My new favorite thing: Fur Maker

Having spent the last three hours fiddling with Ruby developer tak2hata’s amazing new SketchUp plugin, I can proclaim one thing with absolute confidence:

Everything is better with fur on it.

I submit for your consideration the following well-known corporate logo (modeled in SketchUp):

Not bad.

Now with fur added:

Awesome. Awesomer. Awesomest.

I rest my case.

Tak2hata released Fur Maker into the world less than a month ago, but it’s already made quite a splash with the SketchUp faithful; people are having tons of fun with it. Quite simply, it allows you to “grow” fur (or fur-like things like grass) on your model faces. You make a selection, activate Fur Maker, adjust the settings, and click Make Fur. After a few seconds, your model looks like it just drank a testosterone milkshake. But in a good way.

First, the requisite disclaimers and instructional bullets:

  • Fur Maker is available for download for free on SketchUcation. If you think it’s as terrific as I do, leave tak2hata a note (on the thread) to thank him.
  • To install it, download the fur_en.rb and fur_lang_en.txt files from the above link and drop them in your plugins folder. If you’d prefer another language, download the relevant .txt file instead (as of today, kind volunteers have provided translations for Japanese, Spanish, French and Persian).
  • Fur Maker is a young script, meaning it’s only been around for a very short time. As such, there’s always a chance it’ll exhibit erratic behavior. Save early and often.
  • I am by no means a Fur Maker expert. I know what some of its controls do, but others baffle me. I’ve just been experimenting to see what I get; the script is quick enough for plenty of trial-and-error.

How it works

After it’s installed, choose Plugins > fur_en > fur_en(WebDialog) from SketchUp’s menu bar to bring up the Fur Maker control panel. Like I said, I don’t know exactly what everything does, but here’s some of what I’ve figured out so far:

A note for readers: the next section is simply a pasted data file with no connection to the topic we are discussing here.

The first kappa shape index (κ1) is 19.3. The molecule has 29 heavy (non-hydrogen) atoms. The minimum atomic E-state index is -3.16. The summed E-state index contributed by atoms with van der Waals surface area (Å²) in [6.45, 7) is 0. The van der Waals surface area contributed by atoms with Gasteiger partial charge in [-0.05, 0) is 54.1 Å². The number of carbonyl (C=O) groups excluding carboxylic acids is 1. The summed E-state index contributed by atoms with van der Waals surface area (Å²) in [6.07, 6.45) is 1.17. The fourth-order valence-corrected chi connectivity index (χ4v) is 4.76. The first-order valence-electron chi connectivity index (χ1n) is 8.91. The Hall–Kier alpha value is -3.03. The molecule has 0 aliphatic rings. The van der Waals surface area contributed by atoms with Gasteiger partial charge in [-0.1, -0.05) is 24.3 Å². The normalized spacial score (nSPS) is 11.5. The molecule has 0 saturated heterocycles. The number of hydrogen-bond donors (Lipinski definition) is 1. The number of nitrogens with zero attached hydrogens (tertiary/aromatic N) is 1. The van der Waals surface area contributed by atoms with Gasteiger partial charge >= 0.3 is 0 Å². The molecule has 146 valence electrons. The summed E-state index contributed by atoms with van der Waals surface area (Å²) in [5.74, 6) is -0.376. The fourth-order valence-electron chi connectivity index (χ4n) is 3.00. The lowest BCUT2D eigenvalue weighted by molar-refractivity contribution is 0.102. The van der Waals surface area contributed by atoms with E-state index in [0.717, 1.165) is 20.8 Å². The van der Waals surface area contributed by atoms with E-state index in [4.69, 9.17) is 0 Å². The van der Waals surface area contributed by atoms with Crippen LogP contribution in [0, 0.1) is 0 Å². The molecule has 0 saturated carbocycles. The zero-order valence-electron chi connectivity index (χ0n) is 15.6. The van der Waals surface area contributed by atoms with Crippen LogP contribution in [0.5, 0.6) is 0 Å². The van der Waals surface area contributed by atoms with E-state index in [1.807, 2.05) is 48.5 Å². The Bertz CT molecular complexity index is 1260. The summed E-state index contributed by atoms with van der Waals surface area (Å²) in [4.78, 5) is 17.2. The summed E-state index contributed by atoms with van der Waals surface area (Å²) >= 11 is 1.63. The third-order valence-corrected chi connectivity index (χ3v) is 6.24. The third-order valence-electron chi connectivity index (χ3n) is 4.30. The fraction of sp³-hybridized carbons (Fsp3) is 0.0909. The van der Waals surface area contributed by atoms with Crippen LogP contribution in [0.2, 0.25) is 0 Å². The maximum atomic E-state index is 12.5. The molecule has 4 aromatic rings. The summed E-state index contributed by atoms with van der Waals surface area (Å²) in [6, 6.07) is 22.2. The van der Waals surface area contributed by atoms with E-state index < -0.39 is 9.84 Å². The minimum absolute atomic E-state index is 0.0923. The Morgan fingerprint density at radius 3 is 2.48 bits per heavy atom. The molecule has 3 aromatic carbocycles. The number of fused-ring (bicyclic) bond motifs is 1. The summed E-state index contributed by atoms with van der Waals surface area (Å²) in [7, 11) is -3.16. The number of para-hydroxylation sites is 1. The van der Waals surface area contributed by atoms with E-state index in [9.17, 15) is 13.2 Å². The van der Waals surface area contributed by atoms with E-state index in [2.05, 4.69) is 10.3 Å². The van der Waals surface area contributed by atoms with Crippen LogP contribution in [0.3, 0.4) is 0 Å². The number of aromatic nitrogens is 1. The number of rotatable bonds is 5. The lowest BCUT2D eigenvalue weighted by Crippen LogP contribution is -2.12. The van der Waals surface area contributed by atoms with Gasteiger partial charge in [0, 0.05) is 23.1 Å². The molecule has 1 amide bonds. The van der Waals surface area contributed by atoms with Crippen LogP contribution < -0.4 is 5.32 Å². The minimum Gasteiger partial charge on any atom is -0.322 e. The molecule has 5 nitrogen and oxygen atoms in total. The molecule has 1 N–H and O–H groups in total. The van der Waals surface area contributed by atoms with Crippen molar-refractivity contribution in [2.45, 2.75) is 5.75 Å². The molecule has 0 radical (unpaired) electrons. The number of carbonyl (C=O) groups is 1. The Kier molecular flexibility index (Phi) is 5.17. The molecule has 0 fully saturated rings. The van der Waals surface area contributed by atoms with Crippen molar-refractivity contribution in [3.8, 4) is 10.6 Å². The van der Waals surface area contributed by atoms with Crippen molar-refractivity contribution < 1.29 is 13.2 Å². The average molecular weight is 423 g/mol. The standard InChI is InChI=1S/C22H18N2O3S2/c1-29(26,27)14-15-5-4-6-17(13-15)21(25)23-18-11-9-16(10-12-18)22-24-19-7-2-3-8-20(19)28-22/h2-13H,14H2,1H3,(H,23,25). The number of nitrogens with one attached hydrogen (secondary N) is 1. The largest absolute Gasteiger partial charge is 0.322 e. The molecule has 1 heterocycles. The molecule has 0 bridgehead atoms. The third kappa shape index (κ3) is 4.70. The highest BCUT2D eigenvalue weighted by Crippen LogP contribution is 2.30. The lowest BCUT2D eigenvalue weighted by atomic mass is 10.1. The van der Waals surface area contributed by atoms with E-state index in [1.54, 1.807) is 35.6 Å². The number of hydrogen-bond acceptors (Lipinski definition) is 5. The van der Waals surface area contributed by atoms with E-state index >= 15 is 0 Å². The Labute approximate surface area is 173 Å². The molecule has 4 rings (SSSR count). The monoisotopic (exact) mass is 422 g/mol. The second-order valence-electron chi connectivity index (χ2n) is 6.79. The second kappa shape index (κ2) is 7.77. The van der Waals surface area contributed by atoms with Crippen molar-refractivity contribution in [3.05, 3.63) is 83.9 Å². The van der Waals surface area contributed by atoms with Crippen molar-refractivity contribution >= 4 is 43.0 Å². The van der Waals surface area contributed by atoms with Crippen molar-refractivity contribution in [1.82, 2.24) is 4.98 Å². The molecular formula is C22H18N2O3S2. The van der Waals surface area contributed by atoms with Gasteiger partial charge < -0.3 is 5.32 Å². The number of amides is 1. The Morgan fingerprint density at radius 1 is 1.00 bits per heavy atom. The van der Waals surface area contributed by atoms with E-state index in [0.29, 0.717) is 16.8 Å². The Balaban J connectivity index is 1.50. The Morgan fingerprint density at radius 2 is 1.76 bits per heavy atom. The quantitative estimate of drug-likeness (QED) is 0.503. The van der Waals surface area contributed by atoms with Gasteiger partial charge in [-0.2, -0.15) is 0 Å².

Type lets you pick a ready-made shape to use as a single, repeated element. “Linear” seems to work well for hair and grass. “Arch” and “Leaf” are appropriate for other kinds of vegetation. “Rectangular” and “Box” might be useful if you’re modeling trees for the ice planet Xderaflunon.

Density(Num/m2) and Max Number(/Face) control the number of entities the script creates.

You can adjust the density of your fur.

Length and Rootwidth control the size of the entities that are drawn. To be clear, Rootwidth lets you specify the width at the widest part. Use a small number (relative to Length) for grass; pick a bigger number for broader leaves.

Length is a pretty straightforward variable.

Stiffness seems to be exactly what it implies; entities’ resistance to bending when a Force (later on in the dialog box) is applied. I’m not sure what the units of measure are, but a Stiffness of 1 is very droopy, and 100 is quite a bit less so. The default value of 8 seems to yield good results most of the time.

Control the droopiness of your entities by adjusting Stiffness and applying a Force. Did I just write that?

Top JitterWidth Jitter and Stiff Jitter are controls that let you randomize the size, orientation and stiffness of entities. Setting them to 0% makes everything identical. Setting them to 100% makes it look like your model just got out of bed.

Top Jitter randomizes the size and orientation of your entities.

I currently have no idea what the settings for Divide and Valid Distance do. Could someone please enlighten me via this post’s comment thread?

Direction (X, Y and Z) appear to influence the general orientation of entities in your ensuing “fur”. I’m not crystal clear about this, but setting a very high number (like 3000m) for any one of these fields seems to have a profound effect.

Force (X, Y and Z) let you simulate the effect of things like gravity and wind. Too cool, really. Used in combination with Stiffness (see above), you can get some really nice effects.

Force lets you bend your entities in a given direction. Make sure to use in conjunction with Stiffness.

Component lets you specify what to use as an individual entity. Choosing “no” draws whatever you’ve selected in Type (above) as simple, ungrouped geometry. Choose “yes” draws components; this takes longer. You can also pick any component in your model to use as an entity.

You can use any component you like.

I haven’t played with the settings for presets just yet. I’m having too much fun putting fur on everything I’ve modeled in the last three years.

Thank you and congratulations to tak2hata -- you’ve made a lot of SketchUppers very, very happy this month.

About the Author

Aidan Chopra

Aidan was a beloved member of the SketchUp team for 10 years. He birthed this blog, taught countless SketchUp classes, authored the SketchUp For Dummies book, and is a jolly fellow indeed. If you'd like to learn a little more about Aidan and his new endeavor, check out Bitsbox.

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